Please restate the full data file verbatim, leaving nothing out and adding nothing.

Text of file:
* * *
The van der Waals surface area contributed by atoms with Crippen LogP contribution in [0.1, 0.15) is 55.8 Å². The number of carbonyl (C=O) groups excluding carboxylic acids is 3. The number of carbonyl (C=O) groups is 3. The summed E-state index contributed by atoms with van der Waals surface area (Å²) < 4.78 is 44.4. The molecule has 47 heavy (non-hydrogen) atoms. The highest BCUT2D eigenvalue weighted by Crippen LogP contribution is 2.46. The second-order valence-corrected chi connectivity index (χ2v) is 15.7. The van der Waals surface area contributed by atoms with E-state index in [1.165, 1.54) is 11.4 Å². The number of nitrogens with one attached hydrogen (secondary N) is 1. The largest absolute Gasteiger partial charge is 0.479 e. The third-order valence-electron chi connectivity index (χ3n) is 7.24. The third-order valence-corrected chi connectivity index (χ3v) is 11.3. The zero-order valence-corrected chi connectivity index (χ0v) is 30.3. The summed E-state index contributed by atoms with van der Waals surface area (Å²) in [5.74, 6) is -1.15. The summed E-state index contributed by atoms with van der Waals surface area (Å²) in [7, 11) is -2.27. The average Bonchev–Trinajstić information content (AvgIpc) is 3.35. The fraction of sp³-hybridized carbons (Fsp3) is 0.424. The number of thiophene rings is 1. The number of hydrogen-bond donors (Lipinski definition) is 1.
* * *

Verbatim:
The van der Waals surface area contributed by atoms with Crippen LogP contribution in [0.1, 0.15) is 55.8 Å². The number of carbonyl (C=O) groups excluding carboxylic acids is 3. The number of carbonyl (C=O) groups is 3. The summed E-state index contributed by atoms with van der Waals surface area (Å²) < 4.78 is 44.4. The molecule has 47 heavy (non-hydrogen) atoms. The highest BCUT2D eigenvalue weighted by Crippen LogP contribution is 2.46. The second-order valence-corrected chi connectivity index (χ2v) is 15.7. The van der Waals surface area contributed by atoms with E-state index in [1.165, 1.54) is 11.4 Å². The number of nitrogens with one attached hydrogen (secondary N) is 1. The largest absolute Gasteiger partial charge is 0.479 e. The third-order valence-electron chi connectivity index (χ3n) is 7.24. The third-order valence-corrected chi connectivity index (χ3v) is 11.3. The zero-order valence-corrected chi connectivity index (χ0v) is 30.3. The summed E-state index contributed by atoms with van der Waals surface area (Å²) in [5.74, 6) is -1.15. The summed E-state index contributed by atoms with van der Waals surface area (Å²) in [7, 11) is -2.27. The average Bonchev–Trinajstić information content (AvgIpc) is 3.35. The fraction of sp³-hybridized carbons (Fsp3) is 0.424. The number of thiophene rings is 1. The number of hydrogen-bond donors (Lipinski definition) is 1.